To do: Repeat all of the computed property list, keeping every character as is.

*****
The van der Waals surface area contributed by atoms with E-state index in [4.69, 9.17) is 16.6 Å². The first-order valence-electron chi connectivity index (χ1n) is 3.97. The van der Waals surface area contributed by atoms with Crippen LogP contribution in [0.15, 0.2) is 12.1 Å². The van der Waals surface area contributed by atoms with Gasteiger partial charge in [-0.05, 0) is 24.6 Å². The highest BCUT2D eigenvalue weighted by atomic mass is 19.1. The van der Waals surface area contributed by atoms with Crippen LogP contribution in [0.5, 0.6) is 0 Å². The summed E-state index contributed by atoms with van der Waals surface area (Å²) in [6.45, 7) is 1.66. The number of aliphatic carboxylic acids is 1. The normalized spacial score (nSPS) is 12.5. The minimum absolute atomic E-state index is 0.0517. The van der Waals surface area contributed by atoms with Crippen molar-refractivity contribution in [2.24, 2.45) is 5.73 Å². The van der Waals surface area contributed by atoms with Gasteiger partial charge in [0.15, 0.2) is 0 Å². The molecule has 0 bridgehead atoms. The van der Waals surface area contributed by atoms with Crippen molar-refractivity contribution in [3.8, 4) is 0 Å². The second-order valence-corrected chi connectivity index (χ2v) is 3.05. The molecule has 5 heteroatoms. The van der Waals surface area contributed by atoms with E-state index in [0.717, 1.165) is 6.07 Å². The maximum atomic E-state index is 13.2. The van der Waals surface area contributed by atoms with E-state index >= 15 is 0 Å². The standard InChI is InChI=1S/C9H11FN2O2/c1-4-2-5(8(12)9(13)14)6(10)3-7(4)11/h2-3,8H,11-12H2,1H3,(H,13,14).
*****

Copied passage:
The van der Waals surface area contributed by atoms with E-state index in [4.69, 9.17) is 16.6 Å². The first-order valence-electron chi connectivity index (χ1n) is 3.97. The van der Waals surface area contributed by atoms with Crippen LogP contribution in [0.15, 0.2) is 12.1 Å². The van der Waals surface area contributed by atoms with Gasteiger partial charge in [-0.05, 0) is 24.6 Å². The highest BCUT2D eigenvalue weighted by atomic mass is 19.1. The van der Waals surface area contributed by atoms with Crippen LogP contribution in [0.5, 0.6) is 0 Å². The summed E-state index contributed by atoms with van der Waals surface area (Å²) in [6.45, 7) is 1.66. The number of aliphatic carboxylic acids is 1. The normalized spacial score (nSPS) is 12.5. The minimum absolute atomic E-state index is 0.0517. The van der Waals surface area contributed by atoms with Crippen molar-refractivity contribution in [2.24, 2.45) is 5.73 Å². The van der Waals surface area contributed by atoms with Gasteiger partial charge in [0.15, 0.2) is 0 Å². The molecule has 0 bridgehead atoms. The van der Waals surface area contributed by atoms with Crippen molar-refractivity contribution in [3.8, 4) is 0 Å². The second-order valence-corrected chi connectivity index (χ2v) is 3.05. The molecule has 5 heteroatoms. The van der Waals surface area contributed by atoms with E-state index in [0.717, 1.165) is 6.07 Å². The maximum atomic E-state index is 13.2. The van der Waals surface area contributed by atoms with E-state index >= 15 is 0 Å². The standard InChI is InChI=1S/C9H11FN2O2/c1-4-2-5(8(12)9(13)14)6(10)3-7(4)11/h2-3,8H,11-12H2,1H3,(H,13,14).